What does Trout Taste Like?
For a lot of people, there is nothing like the peace and serenity of sipping an ice cold beverage as the sun sets while watching a bobber or working a crankbait through the lake. From perch and walleye to blue gill and crappie, there is something for everyone to enjoy for dinner after a productive day out on the water.
Among the options is trout, a freshwater delicacy that is closely related to salmon. Classified as an oily fish, trout are considered an excellent source of essential vitamins, including A and D. They also are rich in Omega-3 fatty acids, which are an essential part of any health diet.
So what does a trout taste like? In my opinion, trout has a unique texture and offers a bit of a salty aftertaste. I’ve had it multiple times in various preparations, but just thinking about the simplest preparation of all (cooked whole on a cast iron skillet over an open flame and seasoned with butter, lemon, salt and pepper) makes my mouth water.
In the Opinion of Others
In an informal poll of some fellow culinary minds, I learned there are two relatively distinct responses that come to mind for most people when they think about what trout tastes like:
Trout is a Mild Flavored Fish
Many people describe trout as being relatively flavorless on its own, which means it lends itself well to a variety of cooking methods. When it comes to what most fishermen refer to as “good eaters,” trout do not fall as high on the proverbial food chain as the more popular crappie or walleye. Their bone structure makes them a bit more challenging to filet, which plays into why many choose to prepare them whole.
That doesn’t make them any less palatable, however, especially when they are freshly caught, properly handled and seasoned to perfection. For some, that means lemon, butter and herbs. For others that means all things deep fried. Most of the trout species have what is considered to be a relatively mild flavor that lends itself to a variety of cooking methods.
Trout has a Natural, Fishy Taste
Their location, whether they are spawning or have recently spawned and how fresh they are at time of cooking all are capable of having a profound impact on their overall flavor profile. Obviously, personal preference also plays into whether these tasty treats are deemed delicious or deniable.
That being said, there are some people who say trout is too oily, offering too earthy a taste on its own.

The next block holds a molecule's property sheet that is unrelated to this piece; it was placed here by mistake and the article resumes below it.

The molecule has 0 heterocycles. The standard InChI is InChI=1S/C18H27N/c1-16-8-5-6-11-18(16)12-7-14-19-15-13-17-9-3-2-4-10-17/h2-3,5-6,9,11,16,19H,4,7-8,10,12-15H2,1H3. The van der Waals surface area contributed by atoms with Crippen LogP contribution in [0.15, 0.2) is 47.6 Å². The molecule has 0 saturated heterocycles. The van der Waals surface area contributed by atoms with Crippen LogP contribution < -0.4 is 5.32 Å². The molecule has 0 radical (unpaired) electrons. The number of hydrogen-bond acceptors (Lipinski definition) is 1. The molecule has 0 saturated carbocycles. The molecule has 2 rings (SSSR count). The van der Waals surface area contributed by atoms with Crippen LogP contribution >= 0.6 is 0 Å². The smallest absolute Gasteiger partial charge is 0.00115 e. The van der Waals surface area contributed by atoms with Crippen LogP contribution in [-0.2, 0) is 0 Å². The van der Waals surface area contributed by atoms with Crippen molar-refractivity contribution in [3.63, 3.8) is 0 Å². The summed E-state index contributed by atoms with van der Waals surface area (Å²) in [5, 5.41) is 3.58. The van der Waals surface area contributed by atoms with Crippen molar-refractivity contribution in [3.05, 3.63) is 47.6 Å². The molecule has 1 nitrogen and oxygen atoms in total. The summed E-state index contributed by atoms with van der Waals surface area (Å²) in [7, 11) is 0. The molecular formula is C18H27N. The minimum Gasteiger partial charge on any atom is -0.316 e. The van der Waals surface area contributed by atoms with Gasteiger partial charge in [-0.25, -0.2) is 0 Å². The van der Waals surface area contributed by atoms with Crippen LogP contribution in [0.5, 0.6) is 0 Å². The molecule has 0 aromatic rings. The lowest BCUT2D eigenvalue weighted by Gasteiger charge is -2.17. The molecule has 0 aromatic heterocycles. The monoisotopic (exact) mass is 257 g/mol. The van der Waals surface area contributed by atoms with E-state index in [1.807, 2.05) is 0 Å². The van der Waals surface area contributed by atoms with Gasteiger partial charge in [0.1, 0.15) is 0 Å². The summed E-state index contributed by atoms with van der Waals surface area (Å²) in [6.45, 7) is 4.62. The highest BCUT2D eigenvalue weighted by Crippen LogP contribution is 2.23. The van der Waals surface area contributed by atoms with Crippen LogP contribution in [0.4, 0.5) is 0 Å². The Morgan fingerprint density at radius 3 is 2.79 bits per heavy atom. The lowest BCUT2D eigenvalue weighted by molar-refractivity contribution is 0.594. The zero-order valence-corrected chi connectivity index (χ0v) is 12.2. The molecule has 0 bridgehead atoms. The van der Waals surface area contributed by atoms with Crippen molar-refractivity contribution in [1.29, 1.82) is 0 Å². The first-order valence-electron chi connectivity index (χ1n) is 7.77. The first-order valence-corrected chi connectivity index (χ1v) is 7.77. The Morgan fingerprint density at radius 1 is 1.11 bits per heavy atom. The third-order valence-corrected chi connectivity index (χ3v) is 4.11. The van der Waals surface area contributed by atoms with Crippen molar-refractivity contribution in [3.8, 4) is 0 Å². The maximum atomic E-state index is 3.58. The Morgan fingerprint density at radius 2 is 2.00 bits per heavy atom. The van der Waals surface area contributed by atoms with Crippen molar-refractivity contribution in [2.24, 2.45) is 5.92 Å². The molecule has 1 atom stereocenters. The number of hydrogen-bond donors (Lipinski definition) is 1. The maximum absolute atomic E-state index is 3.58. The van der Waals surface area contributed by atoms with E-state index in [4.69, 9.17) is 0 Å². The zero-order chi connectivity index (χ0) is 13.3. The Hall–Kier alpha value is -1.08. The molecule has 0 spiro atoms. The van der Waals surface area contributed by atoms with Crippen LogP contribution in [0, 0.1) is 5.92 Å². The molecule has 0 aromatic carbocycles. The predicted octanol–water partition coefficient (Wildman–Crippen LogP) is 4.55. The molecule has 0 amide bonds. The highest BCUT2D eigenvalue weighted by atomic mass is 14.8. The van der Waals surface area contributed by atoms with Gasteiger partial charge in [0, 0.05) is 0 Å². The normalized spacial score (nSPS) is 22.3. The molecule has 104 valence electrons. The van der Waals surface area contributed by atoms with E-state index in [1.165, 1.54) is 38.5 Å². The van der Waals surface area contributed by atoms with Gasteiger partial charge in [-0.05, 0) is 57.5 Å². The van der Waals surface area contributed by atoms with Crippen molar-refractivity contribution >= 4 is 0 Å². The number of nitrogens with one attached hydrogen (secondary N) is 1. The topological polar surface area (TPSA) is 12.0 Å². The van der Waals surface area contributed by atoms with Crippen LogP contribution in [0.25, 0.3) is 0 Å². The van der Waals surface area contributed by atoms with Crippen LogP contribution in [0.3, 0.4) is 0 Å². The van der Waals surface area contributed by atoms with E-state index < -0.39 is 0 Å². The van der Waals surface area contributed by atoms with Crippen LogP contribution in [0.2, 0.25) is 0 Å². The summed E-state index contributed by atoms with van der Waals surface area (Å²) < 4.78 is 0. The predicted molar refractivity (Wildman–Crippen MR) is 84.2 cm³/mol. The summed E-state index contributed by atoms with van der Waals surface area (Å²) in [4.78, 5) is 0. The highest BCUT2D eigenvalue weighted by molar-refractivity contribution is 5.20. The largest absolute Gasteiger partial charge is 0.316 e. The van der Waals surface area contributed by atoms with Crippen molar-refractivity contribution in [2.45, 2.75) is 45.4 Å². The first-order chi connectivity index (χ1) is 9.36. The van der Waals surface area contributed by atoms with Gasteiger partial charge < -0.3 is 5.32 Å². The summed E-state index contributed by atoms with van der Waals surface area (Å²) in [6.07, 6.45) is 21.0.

Considering the Cooking Options
The good news for trout lovers and haters alike is simple: the options for preparing trout are both boundless and promising.
Smoking trout is one of the most popular methods preferred by chefs and fishermen alike. Most recipes for smoked trout are relatively simple and easy to follow. The best part is you don’t necessarily even need a smoker to get the job done. Not only is smoked trout a delicious treat on its own, but it is an excellent addition to dips, spreads or salads.
Less is more when it comes to cooking trout. The same can be said for a lot of fish, but in the case of trout it is especially true. Keep it simple is the name of the game when it comes to debunking the myth that trout isn’t quite as delicious as its fishy relatives.
Fried trout is delicious – as are most things fried – and grilled and pan seared trout are good too as long as you limit the ingredients to simple things. Think butter, lemon, salt and pepper and perhaps a handful of your favorite fresh herb.
Step by step guides are available to assist in the process of making sure that – if you opt not to keep the fish whole – you enjoy as much juicy meat as possible.
Anatomy of a Trout
While most species of trout are considered equal, they vary slightly based on their country of origin. Globally, trout comes in more than a dozen recognized variations, which includes a variety of sizes, coloring and spotting patterns.
Lake trout arguably has the worst reputation among the trout types, but that doesn’t necessarily mean they aren’t everything your stomach desires. In America, lake trout variations are known to result in some trout being more lean than others. As with most proteins, many chefs deem the most delicious lake trout to be slightly more fatty to help flavor the meat and distribute its juices evenly throughout the cooking process.
A recent trip to the Northwoods of Wisconsin led to me solidifying my personal opinion of what trout tastes like. My husband and I spent the day fishing with family and had quite a haul of trout as a result.
That day I learned that, despite also enjoying fried and smoke trout, there is honestly nothing like cooking the delicacy you just caught fresh in a cast iron skillet over an open flame with the simple treatment of some butter, lemon, salt and pepper.
With that I have my answer to the question of what trout tastes like: it tastes delicious!